For Immediate Release
December 20, 2010
The Johns Hopkins University Applied Physics Laboratory
Kurt Lindstrom has been named business area executive for Civilian Space at the Johns Hopkins University Applied Physics Laboratory, Laurel, Md. The appointment puts him in charge of APL’s current civilian space science and technology programs, as well as business development activities for future missions.
Lindstrom had served as acting business area executive since May 2010, after becoming the deputy business area executive in July 2009. He came to APL in May 2008 after a 25-year NASA career that included headquarters roles as a program analysis branch chief as well as a budget director and program executive — overseeing missions such as the Europa Orbiter, the Dawn asteroid orbiter and the New Horizons mission to Pluto. He also directed the NASA Management Office at the Jet Propulsion Laboratory and served as a program manager at NASA Ames Research Center.
Lindstrom earned a bachelor’s degree in wildlife science from Utah State University and a master’s in public administration from the University of Utah, where, as an adjunct professor, he later developed and taught a graduate-level course on reinvention and change management. He also completed senior executive leadership programs at Harvard University and the Federal Executive Institute.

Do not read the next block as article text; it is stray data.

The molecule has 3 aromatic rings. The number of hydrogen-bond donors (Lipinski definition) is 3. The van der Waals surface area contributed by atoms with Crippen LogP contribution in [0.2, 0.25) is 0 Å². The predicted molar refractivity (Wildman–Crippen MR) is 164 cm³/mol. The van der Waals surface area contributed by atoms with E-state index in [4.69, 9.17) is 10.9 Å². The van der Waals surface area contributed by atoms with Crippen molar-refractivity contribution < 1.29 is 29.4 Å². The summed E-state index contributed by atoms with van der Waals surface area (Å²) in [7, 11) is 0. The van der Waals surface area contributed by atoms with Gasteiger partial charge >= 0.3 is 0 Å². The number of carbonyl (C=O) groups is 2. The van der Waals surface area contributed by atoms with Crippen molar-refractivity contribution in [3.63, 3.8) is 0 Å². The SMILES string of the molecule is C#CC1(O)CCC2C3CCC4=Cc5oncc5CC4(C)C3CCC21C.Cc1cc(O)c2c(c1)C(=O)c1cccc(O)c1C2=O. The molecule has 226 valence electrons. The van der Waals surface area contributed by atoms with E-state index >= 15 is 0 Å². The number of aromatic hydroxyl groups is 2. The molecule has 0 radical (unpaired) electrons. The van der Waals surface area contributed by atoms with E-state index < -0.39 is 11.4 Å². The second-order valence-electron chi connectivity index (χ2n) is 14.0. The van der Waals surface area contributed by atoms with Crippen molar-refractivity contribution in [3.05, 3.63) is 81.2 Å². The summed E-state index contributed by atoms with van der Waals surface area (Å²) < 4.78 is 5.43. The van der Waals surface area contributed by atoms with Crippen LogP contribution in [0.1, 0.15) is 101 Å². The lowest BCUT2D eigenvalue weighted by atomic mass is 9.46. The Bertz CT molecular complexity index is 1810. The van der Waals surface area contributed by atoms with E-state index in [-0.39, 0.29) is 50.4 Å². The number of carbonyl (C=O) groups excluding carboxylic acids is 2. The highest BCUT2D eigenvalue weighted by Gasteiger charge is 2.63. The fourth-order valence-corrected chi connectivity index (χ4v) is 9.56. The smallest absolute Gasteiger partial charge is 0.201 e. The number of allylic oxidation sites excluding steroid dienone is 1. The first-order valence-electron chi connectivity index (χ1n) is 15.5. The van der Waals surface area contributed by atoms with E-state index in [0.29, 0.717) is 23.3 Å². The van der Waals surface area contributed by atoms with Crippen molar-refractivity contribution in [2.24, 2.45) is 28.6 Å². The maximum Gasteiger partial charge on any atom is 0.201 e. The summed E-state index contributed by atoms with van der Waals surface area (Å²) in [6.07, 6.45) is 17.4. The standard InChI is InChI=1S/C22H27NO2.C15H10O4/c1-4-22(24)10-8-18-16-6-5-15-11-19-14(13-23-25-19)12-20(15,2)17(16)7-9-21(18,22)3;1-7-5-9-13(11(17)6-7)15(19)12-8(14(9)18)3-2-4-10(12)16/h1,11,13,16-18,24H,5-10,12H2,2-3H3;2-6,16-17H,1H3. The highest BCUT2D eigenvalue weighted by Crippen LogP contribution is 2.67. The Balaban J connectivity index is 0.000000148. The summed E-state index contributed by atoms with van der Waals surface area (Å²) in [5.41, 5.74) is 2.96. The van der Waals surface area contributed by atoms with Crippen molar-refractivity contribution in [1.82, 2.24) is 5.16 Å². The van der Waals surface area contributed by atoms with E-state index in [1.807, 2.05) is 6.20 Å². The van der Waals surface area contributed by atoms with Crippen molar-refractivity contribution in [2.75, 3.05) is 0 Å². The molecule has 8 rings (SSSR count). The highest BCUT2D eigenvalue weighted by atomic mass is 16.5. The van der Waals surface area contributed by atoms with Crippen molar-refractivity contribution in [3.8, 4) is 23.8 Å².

He resides in North Potomac, Maryland.
The Applied Physics Laboratory has more than 50 years in the space business, drawing on a tradition that began with development of the world’s first satellite navigation system, Transit. APL has built instruments and missions to targets such as near-Earth asteroids, comets, Pluto, Mercury, the Sun, and our moon — and APL continues to support NASA as it implements initiatives to explore the far reaches of our solar system. For more information on APL space programs, visit http://civspace.jhuapl.edu/index.php.
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The Applied Physics Laboratory, a division of The Johns Hopkins University, meets critical national challenges through the innovative application of science and technology. For more information, visit www.jhuapl.edu